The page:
Want to read Slashdot from your mobile device? Point it at m.slashdot.org and keep reading!

 



Forgot your password?
typodupeerror
AT&T

'Revolving Door' Spins Between AT&T, Government 61

Posted by Soulskill
from the sensible-paranoia dept.
An anonymous reader sends this quote from the Center for Public Integrity: That AT&T just won an eight-figure contract to provide the federal government's General Services Administration with new mobile devices isn't itself particularly notable. What is: Casey Coleman, an AT&T executive responsible for "delivering IT and professional services to federal government customers," oversaw the GSA's information technology division and its $600 million IT budget as recently as January. ... While there’s no evidence anything illegal took place, the public still should be aware of, and potentially worried about, Coleman’s spin through the revolving door between government and companies that profit from government, said Michael Smallberg, an investigator at the nonpartisan watchdog group Project on Government Oversight. ... Federal government employees leaving public service for lucrative private sector jobs is commonplace. The Project on Government Oversight has called on the federal government to — among other actions — ban political appointees and some senior-level staffers from seeking employment with contractors that “significantly benefited” from policies they helped formulate during their tenure in government.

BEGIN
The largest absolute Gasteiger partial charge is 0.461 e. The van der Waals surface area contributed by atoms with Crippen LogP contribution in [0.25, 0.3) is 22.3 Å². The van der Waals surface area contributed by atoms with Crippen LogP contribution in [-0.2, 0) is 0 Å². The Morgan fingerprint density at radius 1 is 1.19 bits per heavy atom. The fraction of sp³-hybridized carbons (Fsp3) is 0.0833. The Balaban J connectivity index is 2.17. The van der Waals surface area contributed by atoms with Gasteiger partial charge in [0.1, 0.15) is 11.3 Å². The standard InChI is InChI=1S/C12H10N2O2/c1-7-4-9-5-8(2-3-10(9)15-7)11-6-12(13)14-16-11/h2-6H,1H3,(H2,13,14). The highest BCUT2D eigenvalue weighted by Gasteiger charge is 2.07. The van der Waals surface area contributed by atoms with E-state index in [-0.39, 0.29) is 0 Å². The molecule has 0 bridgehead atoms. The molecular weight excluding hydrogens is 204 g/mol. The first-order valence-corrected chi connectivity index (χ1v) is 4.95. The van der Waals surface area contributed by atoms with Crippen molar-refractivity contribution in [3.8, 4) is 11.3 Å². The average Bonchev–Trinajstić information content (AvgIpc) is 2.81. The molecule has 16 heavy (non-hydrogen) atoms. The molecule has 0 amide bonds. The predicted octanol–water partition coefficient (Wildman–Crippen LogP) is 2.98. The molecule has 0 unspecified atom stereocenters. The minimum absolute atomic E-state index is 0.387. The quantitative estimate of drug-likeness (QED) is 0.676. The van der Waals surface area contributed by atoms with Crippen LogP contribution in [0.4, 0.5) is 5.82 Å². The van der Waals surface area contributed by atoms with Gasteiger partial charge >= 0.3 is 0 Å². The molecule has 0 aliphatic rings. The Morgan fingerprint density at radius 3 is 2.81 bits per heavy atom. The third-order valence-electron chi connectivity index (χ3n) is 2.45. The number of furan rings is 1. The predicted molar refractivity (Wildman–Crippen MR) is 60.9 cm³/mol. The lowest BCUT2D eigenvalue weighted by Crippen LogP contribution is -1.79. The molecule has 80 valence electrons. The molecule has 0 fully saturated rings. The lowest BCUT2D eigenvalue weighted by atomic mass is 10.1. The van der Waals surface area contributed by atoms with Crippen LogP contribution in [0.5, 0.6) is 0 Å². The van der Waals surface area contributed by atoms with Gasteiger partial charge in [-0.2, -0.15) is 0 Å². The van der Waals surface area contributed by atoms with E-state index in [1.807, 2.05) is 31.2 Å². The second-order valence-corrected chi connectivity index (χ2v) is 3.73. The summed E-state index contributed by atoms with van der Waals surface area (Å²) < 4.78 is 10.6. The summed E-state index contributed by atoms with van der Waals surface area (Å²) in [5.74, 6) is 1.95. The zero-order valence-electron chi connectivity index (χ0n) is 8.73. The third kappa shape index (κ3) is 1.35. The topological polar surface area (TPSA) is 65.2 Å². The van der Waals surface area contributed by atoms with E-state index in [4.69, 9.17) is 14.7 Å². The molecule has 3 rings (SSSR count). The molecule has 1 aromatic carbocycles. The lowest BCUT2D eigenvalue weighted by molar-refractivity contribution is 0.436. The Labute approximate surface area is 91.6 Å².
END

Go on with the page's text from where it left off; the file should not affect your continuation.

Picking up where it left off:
Comment: It's open source. It's part of the ongoing convers (Score 1) 928

by BitwizeGHC (#48282663) Attached to: Ask Slashdot: Can You Say Something Nice About Systemd?

Systemd is open source software, which Lennart has made available more or less out of the goodness of his heart. You may hate it -- God knows I fucking hate it -- but the world really is a better place for it having been written. Why? Diversity. Systemd is yet another set of ideas in the ongoing discussion that is open source development. Software gets written, then it gets patched or replaced by someone who thinks they can make it better, and alternatives for every use case flourish. It's a conversation, a debate. So while there may be vehement disagreement with the ideas that systemd represents, we are all better off for at least having heard and considered those ideas.